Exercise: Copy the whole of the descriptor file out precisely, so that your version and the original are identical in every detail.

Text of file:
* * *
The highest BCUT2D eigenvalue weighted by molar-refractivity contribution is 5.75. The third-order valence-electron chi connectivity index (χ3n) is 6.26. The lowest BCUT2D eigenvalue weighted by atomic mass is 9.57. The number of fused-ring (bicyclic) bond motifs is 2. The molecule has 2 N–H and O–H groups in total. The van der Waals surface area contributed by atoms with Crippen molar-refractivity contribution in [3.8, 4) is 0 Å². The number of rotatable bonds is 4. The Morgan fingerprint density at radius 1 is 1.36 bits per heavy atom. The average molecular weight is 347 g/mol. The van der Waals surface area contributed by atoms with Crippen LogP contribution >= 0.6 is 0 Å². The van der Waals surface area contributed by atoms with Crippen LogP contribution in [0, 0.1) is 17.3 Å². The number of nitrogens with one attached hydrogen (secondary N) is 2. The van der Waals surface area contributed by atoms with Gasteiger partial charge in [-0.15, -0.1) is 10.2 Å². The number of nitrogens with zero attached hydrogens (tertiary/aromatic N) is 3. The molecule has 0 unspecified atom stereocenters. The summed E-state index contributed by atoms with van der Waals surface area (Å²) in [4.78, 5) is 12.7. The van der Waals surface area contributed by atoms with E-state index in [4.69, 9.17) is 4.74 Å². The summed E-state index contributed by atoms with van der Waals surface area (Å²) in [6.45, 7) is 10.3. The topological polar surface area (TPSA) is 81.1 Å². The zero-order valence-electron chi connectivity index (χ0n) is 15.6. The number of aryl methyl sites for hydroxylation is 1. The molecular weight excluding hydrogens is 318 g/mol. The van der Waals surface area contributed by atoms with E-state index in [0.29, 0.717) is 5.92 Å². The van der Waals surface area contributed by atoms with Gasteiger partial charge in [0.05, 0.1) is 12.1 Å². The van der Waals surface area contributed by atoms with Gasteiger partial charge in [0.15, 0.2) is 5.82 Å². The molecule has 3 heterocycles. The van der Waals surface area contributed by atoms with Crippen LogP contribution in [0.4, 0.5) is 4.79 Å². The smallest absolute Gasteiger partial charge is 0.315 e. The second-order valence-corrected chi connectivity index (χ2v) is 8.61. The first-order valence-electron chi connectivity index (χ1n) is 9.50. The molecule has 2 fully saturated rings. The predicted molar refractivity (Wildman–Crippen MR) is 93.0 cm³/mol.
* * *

The highest BCUT2D eigenvalue weighted by molar-refractivity contribution is 5.75. The third-order valence-electron chi connectivity index (χ3n) is 6.26. The lowest BCUT2D eigenvalue weighted by atomic mass is 9.57. The number of fused-ring (bicyclic) bond motifs is 2. The molecule has 2 N–H and O–H groups in total. The van der Waals surface area contributed by atoms with Crippen molar-refractivity contribution in [3.8, 4) is 0 Å². The number of rotatable bonds is 4. The Morgan fingerprint density at radius 1 is 1.36 bits per heavy atom. The average molecular weight is 347 g/mol. The van der Waals surface area contributed by atoms with Crippen LogP contribution >= 0.6 is 0 Å². The van der Waals surface area contributed by atoms with Crippen LogP contribution in [0, 0.1) is 17.3 Å². The number of nitrogens with one attached hydrogen (secondary N) is 2. The van der Waals surface area contributed by atoms with Gasteiger partial charge in [-0.15, -0.1) is 10.2 Å². The number of nitrogens with zero attached hydrogens (tertiary/aromatic N) is 3. The molecule has 0 unspecified atom stereocenters. The summed E-state index contributed by atoms with van der Waals surface area (Å²) in [4.78, 5) is 12.7. The van der Waals surface area contributed by atoms with E-state index in [4.69, 9.17) is 4.74 Å². The summed E-state index contributed by atoms with van der Waals surface area (Å²) in [6.45, 7) is 10.3. The topological polar surface area (TPSA) is 81.1 Å². The zero-order valence-electron chi connectivity index (χ0n) is 15.6. The number of aryl methyl sites for hydroxylation is 1. The molecular weight excluding hydrogens is 318 g/mol. The van der Waals surface area contributed by atoms with E-state index in [0.29, 0.717) is 5.92 Å². The van der Waals surface area contributed by atoms with Gasteiger partial charge in [0.05, 0.1) is 12.1 Å². The van der Waals surface area contributed by atoms with Gasteiger partial charge in [0.15, 0.2) is 5.82 Å². The molecule has 3 heterocycles. The van der Waals surface area contributed by atoms with Crippen LogP contribution in [0.4, 0.5) is 4.79 Å². The smallest absolute Gasteiger partial charge is 0.315 e. The second-order valence-corrected chi connectivity index (χ2v) is 8.61. The first-order valence-electron chi connectivity index (χ1n) is 9.50. The molecule has 2 fully saturated rings. The predicted molar refractivity (Wildman–Crippen MR) is 93.0 cm³/mol.